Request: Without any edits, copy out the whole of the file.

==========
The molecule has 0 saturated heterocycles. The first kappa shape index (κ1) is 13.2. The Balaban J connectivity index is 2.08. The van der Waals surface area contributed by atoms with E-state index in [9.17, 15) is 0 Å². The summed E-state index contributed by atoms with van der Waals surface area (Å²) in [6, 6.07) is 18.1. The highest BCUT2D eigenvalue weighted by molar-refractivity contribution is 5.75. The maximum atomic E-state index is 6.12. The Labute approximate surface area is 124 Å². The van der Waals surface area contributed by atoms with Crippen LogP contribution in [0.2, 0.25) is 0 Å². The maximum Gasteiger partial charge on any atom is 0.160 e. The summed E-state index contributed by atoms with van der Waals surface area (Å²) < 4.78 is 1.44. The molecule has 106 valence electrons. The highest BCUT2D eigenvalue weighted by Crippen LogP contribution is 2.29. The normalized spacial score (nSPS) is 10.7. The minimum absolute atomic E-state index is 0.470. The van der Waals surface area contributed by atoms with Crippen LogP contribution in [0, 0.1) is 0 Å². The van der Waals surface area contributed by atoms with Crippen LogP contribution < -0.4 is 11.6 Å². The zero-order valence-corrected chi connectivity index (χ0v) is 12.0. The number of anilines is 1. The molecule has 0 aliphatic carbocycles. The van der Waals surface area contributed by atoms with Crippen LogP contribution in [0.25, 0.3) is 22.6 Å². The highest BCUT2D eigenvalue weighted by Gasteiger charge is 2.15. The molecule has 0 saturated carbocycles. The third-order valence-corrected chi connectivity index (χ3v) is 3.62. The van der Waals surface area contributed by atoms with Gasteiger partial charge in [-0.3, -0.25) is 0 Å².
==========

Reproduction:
The molecule has 0 saturated heterocycles. The first kappa shape index (κ1) is 13.2. The Balaban J connectivity index is 2.08. The van der Waals surface area contributed by atoms with E-state index in [9.17, 15) is 0 Å². The summed E-state index contributed by atoms with van der Waals surface area (Å²) in [6, 6.07) is 18.1. The highest BCUT2D eigenvalue weighted by molar-refractivity contribution is 5.75. The maximum atomic E-state index is 6.12. The Labute approximate surface area is 124 Å². The van der Waals surface area contributed by atoms with Crippen LogP contribution in [0.2, 0.25) is 0 Å². The maximum Gasteiger partial charge on any atom is 0.160 e. The summed E-state index contributed by atoms with van der Waals surface area (Å²) < 4.78 is 1.44. The molecule has 106 valence electrons. The highest BCUT2D eigenvalue weighted by Crippen LogP contribution is 2.29. The normalized spacial score (nSPS) is 10.7. The minimum absolute atomic E-state index is 0.470. The van der Waals surface area contributed by atoms with Crippen LogP contribution in [0, 0.1) is 0 Å². The van der Waals surface area contributed by atoms with Crippen LogP contribution < -0.4 is 11.6 Å². The zero-order valence-corrected chi connectivity index (χ0v) is 12.0. The number of anilines is 1. The molecule has 0 aliphatic carbocycles. The van der Waals surface area contributed by atoms with Crippen LogP contribution in [0.25, 0.3) is 22.6 Å². The highest BCUT2D eigenvalue weighted by Gasteiger charge is 2.15. The molecule has 0 saturated carbocycles. The third-order valence-corrected chi connectivity index (χ3v) is 3.62. The van der Waals surface area contributed by atoms with Gasteiger partial charge in [-0.3, -0.25) is 0 Å².